A white rose en soleil--Ditto of York.
    Red and white rose quarterly--Ditto of House of TUDOR.
    One of the badges of Katherine of ARRAGON(see also under Pomegranate) contains the Rose, and one of Katherine PARR, also, but in both cases treated singularly, as shewn in the margin.
Badge of Katherine of ARRAGON. Badge of Katherine PARR.
Badge of Katherine of ARRAGON. Badge of Katherine PARR.
    A pomegranate burst open conjoined with a red and white rose one within the other--Badge of Katherine of ARRAGON.
    A maiden royally crowned proper, crined and vested or, conjoined to a part of a triple rose red, white, and red--Badge of Katherine PARR.
    Again later on, Queen MARY adopted a badge in which the Rose figure, but later still the Rose appears amongst the badges of the Stuarts, and then it is crowned.
Badge of QUEEN MARY. Badge of CHARLES I.
Badge of QUEEN MARY. Badge of CHARLES I.
    A dexter half of a double rose, gules and argent, barbed and seeded proper, impaled with a semicircle per pale vert and azure, therein a sheaf of arrows or, armed and feathered of the second, and tied together with a tasselled cord, forming a knot of the first; the whole rayonnant, and ensigned with a royal crown without arches proper--Badge of Queen MARY.
    The two roses united one within the other royally crowned--Badge of the House of STUART.
Roue, (fr.): Wheel.
Rouge. See Gules.
Rouge Croix and Rouge Dragon, Pursuivants. See Heralds.
Rouke: old fr. for Chess-rook.
Rounded, (fr. arrondie), e.g. of a Mirror.
Roundles, (old fr. rondels, rondeus, &c.): this is a general name given to the circles borne on shields, and to which specific names are given according to their tinctures. There seems to have been, however, in the earlier times an indifference to employing the same term to the same tinctures, as will be seen by the examples given:--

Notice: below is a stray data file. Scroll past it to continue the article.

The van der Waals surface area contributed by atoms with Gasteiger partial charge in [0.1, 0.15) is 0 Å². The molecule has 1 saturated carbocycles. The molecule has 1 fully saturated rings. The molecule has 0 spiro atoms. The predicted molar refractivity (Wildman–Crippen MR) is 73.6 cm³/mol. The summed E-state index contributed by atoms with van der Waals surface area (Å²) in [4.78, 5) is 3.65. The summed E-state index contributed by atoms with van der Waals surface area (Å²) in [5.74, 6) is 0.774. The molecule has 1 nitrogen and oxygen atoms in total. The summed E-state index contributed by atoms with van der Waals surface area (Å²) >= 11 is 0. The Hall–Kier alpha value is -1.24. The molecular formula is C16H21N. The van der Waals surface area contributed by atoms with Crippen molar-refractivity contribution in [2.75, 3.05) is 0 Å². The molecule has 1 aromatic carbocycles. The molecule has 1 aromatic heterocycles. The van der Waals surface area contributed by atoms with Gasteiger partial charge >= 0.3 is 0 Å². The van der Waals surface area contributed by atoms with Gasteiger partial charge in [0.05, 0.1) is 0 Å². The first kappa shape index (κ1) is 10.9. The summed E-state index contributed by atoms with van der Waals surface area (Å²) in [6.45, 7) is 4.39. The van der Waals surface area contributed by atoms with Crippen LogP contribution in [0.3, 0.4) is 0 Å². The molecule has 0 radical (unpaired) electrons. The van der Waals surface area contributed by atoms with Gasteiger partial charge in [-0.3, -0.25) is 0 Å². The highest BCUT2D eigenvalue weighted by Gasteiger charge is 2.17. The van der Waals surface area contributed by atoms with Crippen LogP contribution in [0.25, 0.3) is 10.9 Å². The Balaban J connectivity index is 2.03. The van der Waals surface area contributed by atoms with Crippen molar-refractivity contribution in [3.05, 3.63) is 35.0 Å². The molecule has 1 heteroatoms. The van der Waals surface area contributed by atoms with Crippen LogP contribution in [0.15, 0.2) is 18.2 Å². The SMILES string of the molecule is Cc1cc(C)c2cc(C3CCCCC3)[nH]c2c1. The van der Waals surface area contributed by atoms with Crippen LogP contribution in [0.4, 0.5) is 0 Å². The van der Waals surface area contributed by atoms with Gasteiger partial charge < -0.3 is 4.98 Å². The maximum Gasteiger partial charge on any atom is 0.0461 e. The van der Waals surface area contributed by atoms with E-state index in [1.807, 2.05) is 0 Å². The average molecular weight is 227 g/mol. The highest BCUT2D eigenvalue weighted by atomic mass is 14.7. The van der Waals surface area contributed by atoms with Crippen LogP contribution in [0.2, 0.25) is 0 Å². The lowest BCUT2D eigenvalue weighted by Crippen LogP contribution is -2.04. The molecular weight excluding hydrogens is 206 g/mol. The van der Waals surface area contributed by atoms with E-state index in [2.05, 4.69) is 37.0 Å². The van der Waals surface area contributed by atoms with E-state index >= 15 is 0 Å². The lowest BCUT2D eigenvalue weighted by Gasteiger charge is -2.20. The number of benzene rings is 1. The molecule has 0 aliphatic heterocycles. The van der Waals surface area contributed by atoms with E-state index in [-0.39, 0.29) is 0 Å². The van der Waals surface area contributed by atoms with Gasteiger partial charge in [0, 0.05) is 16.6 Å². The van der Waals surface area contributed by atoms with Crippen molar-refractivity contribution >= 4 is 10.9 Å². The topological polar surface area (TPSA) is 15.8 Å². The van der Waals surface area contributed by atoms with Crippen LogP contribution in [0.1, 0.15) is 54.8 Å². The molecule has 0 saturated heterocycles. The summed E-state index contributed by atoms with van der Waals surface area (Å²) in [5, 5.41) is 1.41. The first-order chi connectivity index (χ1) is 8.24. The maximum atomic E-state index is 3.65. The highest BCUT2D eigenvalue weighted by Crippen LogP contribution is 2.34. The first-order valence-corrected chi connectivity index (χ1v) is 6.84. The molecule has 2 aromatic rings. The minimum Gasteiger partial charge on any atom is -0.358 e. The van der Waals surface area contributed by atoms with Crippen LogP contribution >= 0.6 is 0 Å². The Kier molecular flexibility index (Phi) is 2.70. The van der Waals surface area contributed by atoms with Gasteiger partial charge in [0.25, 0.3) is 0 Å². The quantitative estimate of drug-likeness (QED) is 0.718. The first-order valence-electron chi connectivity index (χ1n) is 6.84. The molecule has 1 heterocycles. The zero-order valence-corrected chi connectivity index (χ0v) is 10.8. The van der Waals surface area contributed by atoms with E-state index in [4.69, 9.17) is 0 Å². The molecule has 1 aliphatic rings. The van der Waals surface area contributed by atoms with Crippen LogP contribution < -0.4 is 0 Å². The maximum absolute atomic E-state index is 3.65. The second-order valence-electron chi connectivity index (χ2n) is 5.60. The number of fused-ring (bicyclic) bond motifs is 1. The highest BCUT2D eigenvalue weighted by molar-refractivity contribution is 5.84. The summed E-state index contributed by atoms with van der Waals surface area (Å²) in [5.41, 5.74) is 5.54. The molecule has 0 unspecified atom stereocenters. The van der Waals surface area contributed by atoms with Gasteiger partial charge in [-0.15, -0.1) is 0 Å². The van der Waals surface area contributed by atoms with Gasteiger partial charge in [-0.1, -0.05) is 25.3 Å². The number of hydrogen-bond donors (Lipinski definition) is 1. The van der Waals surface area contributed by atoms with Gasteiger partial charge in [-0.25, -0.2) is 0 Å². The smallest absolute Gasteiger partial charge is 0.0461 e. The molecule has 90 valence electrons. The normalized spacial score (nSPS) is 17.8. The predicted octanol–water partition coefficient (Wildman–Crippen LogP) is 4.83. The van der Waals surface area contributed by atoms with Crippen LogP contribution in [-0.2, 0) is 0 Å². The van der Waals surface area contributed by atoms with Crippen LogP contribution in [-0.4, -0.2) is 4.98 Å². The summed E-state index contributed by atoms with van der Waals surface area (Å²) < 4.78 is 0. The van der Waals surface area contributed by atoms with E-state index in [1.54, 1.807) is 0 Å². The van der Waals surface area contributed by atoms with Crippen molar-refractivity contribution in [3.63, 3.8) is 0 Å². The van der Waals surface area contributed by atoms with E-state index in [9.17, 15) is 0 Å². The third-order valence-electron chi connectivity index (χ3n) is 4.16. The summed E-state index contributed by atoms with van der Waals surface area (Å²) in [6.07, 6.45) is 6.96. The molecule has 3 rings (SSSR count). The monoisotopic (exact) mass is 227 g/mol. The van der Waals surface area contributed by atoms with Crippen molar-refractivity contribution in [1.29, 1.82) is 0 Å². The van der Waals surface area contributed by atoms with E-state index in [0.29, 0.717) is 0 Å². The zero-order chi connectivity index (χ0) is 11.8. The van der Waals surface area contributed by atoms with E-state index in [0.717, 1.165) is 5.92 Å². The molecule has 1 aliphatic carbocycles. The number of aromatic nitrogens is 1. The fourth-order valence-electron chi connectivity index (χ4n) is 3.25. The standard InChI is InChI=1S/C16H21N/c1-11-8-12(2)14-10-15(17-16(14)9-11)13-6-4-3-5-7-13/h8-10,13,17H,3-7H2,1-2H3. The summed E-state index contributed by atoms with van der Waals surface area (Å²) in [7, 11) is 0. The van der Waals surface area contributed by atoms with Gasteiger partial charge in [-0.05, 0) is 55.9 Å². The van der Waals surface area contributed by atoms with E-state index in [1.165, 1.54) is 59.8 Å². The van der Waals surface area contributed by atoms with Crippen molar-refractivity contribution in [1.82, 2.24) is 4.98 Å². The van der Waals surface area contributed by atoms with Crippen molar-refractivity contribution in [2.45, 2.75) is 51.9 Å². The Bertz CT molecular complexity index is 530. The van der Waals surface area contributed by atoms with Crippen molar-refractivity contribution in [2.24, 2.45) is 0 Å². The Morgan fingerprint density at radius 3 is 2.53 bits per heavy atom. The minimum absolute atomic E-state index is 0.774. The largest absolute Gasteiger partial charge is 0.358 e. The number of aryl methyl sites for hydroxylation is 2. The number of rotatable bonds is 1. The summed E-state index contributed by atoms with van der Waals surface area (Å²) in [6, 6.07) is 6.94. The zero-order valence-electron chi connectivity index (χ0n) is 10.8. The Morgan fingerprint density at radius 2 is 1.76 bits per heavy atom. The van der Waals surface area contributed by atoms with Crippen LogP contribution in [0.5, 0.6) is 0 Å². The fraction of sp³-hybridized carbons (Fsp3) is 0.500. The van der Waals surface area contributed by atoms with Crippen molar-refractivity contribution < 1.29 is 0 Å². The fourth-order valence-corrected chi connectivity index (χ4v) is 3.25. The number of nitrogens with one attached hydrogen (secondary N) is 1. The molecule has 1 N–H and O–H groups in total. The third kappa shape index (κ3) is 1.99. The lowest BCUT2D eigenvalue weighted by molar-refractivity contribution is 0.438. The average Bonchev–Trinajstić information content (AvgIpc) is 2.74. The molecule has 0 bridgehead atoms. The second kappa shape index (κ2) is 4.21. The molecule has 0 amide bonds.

The roundel or. In the rolls of Henry III.'s reign, though bezanté occurs three or four times, no case is observed of the "bezant." In Edward II. we have bezans d'or, in the poem of the Siege of Carlaverok, and in Edward III.'s reign, besant(the d'or being understood). In Edward II. and III. rondels d'or, in "Carlaverok" gasteaus d'or, and in Edward III. pelots d'or.
    The roundle argent. In Henry III.'s reign torteux d'argent and gastelles d'argent; Edward II. and Edward III.'s reigns pelotes d'argent; and in Edward II.'s reign rondels d'argent.
    The roundle gules. In Henry III.'s reign we have torteux de gules, and throughout Edward II. and Edward III. rondels de gules. In one case we meet with pelletts de gules, and in Carlaverock "rouges rondeaux."
    The roundles of sable or azure are rare, we find rondels d'azure and pellets d'azure, and also peletts de sable. No other roundles appear named in the early rolls. Several examples of the device will be found given under hurts, pellets, plates, and torteaux, and a few others are here added to illustrate the variety.
    Sire Amori de SEINT AMAUNT, de or frette de sable; od le chef de sable a iij rondeus de or--Roll, temp. ED. II.
    Ele Amauri de SAINT AMANT               O trois gasteaus de or derechief    
    ... De or e de noir fretté; au chief      Roll of Carlaverok, c. 1300.      
    Monsire de ST.AMOND, port d'or frette de sable; une chief de sable, trois rondeus d'or--Roll, temp. ED. III.
    Sire Robert de ESTAFFORD, de or a un cheveron de goules e iij besanz de or--Roll, temp. ED. II.
    Monsire LA ZOUCH, gules une bend d'argent entre vj besants--Roll, temp. ED. III.
    Roger de HUNTINGFEILD, d'or a la fesse de goules et trois torteux d'argent e la fesse--Roll, temp. HEN. III.
    Sire William de HONTYNGFELD, de or e une fesse de goules a iij rondels e argent--Roll, temp. ED. II. [See Ibid. ED. III. under pellets.]
    Hugh WAKE, d'or a deulx barres de goules ove trois torteux de goules en le cheif--Roll, temp. HEN. III.
    Del bon Hue de Courtenay                De or fin o trois rouges rondeaus   
    La baniere oubliée ne ay                E azurins fu li labeaus.            
                                              Roll of Carlaverok, c. 1300.      
    Sire Hue de COURTENAY, de or a iij rondeux de goules e un label de azure--Roll, temp. ED. II.
    Sire Felip FITZ ERNYS, de argent a iij rondes de goules.
    Sire Richard de BASCREVILE, de argent a un Cheveron de goules e iij rondels de azure--Roll, temp. ED. II.
    The modern English rules, however, limit the several names to the several tinctures,--